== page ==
Brought to you by lefse fans in the Pacific Northwest...making perfect lefse through decades of fine tuning, trial and error, learning from other Norwegians, researching recipes, cooking classes, and many taste tests!


DAY 1...

Boil potatoes:

Rice the potatoes:

Add butter, cream, sugar, salt:

Refrigerate the dough:

DAY 2...

Finish the dough with flour:

Prepare lefse dough for cooking:

Roll out lefse:




Other Useful Tips and Hints

Following these small details can make a huge difference in your lefse-making process!

Potato types:

Cooking the potatoes:

Mashing the potatoes:

Other ingredients:

Mixing the dough and flour:

Lefse patties:


Rolling surface:

Lefse stick:

Lefse grill:



Preparation for eating:


Minimal set-up:

Ideal set-up:

Other names for lefse:

Troubleshooting Lefse Cooking:

Possible Cause
Possible Solution
Lefse falls apart when transferred to griddle.
  1. Dough is too moist.
  2. Overcooked potatoes.
  3. Too much cream.
  4. Not enough flour.
  5. Dough is rolled too thin.
  6. Dough is sticking to rolling surface.
  7. Lefse stick is not smooth.
  1. Mix  more flour into the dough..
  2. Cook potatoes until just barely knife-tender.
  3. Decrease cream volume.
  4. Mix more flour into the dough.
  5. Use gentle rolling pin pressure.
  6. Keep pin and surface well-floured.
  7. Run fingers along length of stick.  Remove any dough stuck to it.
Large amount of water squeezes out when ricing the potatoes.
  1. Overcooked potatoes.
  2. Wrong kind of potatoes used.
  1. Cook potatoes until just barely knife-tender. Cook only at a low boil so potatoes don't fall apart.
  2. Use high-starch low-moisture potatoes, like Idaho Bakers.
Unmixed potato spots seen in dough.
  1. Potato ricer was not used.
  2. Potato ricer holes are too large.
  3. Adjustable ricer used, but riced potato was not riced a second time with smaller opening.
  1. Use a potato ricer.
  2. Use a high quality potato ricer, preferable one with adjustable hole sizes.
  3. Rice potatoes twice, using smaller setting the second time.
Tough lefse.
  1. Overworking the dough when adding flour.
  1. Mix just until flour is incorporated.
Rubbery dough.
  1. Too much flour added.
  1. Decrease flour quantity.
Black spots in lefse
  1. Pieces of potato skin not removed.
  2. Dark spots in potato not removed.
  3. Potatoes are cooked in alkaline water.
  1. Use care when removing all skin from cooked potatoes.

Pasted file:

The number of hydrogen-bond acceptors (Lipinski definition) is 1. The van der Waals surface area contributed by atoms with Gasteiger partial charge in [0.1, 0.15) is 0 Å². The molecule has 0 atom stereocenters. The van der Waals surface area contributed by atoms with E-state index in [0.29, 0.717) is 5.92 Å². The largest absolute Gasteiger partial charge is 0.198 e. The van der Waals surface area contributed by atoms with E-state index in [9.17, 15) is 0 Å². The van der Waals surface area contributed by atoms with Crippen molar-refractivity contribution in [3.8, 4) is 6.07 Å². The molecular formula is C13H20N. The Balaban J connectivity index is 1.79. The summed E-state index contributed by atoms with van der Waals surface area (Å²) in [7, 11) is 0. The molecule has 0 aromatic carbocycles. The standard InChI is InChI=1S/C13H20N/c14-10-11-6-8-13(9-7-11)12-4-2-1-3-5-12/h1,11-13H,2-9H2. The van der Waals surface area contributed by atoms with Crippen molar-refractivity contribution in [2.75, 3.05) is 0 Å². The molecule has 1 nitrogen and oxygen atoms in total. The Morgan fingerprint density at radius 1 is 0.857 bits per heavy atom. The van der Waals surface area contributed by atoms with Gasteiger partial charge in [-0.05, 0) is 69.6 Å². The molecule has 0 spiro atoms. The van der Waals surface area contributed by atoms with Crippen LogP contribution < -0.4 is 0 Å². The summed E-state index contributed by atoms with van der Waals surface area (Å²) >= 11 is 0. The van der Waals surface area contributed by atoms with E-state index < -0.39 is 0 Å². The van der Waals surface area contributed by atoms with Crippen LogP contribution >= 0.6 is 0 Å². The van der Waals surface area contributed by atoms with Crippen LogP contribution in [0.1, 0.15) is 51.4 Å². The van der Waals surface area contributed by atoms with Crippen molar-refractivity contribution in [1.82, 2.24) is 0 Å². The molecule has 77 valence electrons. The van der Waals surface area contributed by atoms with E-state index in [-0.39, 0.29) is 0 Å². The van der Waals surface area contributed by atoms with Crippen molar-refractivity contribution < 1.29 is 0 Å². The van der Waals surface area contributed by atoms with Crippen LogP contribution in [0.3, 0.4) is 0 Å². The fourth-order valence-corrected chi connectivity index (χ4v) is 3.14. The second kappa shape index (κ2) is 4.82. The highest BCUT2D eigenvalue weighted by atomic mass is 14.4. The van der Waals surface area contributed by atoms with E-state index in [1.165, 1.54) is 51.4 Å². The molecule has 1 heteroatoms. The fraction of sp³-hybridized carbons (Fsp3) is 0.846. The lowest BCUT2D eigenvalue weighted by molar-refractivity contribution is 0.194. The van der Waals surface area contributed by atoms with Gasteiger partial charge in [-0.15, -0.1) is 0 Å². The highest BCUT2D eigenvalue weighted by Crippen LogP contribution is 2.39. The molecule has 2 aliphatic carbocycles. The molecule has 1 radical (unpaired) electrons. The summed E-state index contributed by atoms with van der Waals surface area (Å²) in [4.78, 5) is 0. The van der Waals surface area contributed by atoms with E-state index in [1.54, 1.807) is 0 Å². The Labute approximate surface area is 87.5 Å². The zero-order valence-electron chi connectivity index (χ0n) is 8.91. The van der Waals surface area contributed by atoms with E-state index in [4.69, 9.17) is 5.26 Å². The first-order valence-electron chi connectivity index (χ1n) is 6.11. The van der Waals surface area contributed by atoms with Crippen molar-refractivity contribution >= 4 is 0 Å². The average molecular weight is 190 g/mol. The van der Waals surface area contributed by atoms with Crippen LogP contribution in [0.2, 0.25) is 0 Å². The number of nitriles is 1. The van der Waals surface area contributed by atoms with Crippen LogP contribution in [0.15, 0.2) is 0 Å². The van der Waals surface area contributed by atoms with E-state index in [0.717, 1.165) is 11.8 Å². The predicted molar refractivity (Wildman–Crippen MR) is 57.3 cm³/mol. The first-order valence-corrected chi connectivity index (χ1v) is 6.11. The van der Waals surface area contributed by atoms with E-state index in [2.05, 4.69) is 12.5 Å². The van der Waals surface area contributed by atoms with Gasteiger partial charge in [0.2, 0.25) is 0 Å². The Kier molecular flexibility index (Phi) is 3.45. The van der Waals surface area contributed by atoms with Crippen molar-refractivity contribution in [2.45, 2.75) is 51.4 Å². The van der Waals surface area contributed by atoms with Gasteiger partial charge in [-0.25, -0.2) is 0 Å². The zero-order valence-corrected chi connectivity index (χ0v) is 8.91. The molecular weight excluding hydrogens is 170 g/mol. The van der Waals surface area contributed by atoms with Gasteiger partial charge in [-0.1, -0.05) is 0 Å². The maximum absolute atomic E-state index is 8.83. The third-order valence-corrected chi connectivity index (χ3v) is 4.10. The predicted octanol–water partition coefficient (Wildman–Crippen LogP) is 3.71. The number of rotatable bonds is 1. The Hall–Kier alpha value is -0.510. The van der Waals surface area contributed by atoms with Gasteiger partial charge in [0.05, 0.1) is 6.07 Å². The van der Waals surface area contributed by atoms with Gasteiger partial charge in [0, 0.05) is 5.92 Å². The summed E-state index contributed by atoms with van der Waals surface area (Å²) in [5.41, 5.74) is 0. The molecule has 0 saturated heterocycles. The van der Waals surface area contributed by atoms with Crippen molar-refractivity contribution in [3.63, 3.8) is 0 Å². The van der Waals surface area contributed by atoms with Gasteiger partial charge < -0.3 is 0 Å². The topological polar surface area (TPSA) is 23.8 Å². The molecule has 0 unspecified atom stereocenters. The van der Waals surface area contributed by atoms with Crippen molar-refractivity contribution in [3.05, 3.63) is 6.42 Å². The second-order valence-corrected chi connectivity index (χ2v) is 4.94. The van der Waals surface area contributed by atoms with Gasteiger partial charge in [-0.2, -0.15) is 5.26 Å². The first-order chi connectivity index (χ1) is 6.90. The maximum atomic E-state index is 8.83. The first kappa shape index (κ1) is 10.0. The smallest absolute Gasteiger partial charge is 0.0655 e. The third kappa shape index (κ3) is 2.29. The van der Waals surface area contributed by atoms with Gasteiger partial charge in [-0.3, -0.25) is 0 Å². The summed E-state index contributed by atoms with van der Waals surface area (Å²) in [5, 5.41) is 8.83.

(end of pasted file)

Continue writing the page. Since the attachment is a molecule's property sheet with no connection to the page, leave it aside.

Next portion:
2. Use paring knife to cut out dark spots before ricing.
  3. Add vinegar to water when boiling potatoes.
Dough sticking to mat or pin when rolling.
  1. Dough too moist.
  2. Dough too warm.
  3. Not enough flour on the cloth.
  4. Not enough flour on the pin.
  5. Dough sticks not cleaned immediately.
  6. Dough overmixed when adding flour.


  1. Add more flour.
  2. Keep dough refrigerated until ready to roll out.
  3. Keep cloth generously floured; repeat before each roll.
  4. Use a square-cut knobbed lefse rolling pin.
  5. Meticulously clean up all sticky dough on pastry cloth or pin before continuing. Scrape with dull knife; then rub flour onto spot.
  6. Mix only long enough to incorporate flour.
Rolled lefse has uneven shape or edges.
  1. Dough ball not flattened into a puck by hand.
  2. Dough is too dry.
  1. Use hand to flatten ball into puck shape before starting to roll.
  2. Mix a little cream into the dough.
Rolled lefse has cracked edges.
  1. Dough ball is not smooth or round before flattening.
  1. Work dough ball by rolling it between hands to form smooth, round ball.
Cooled lefse is dry.
  1. Lefse not kept moist while cooling.
  2. Lefse was cooked too long on the griddle.
  1. Upon removal from grill, fold lefse into quarters.  Stack them on top of each other, and keep covered until completely cool.
  2. First flip as soon as brown spots just start to appear on underside. Remove when brown spots just start to appear on second side (less time than the first side).  At first you might think you are undercooking it.
Cooled lefse is brittle or crunchy.
  1. Lefse was cooked too long on the griddle.
  2. Too much flour added during rolling.
  3. Lefse rolled too thin, especially at outer edges.
  1. Cook only until brown spots just start to appear.  At first you might think you are undercooking it.
  2. Use only enough flour during rolling to prevent sticking.
  3. Do not press as hard when rolling pin approaches edges.

lefse prepared and ready to eat

= Links to external web sites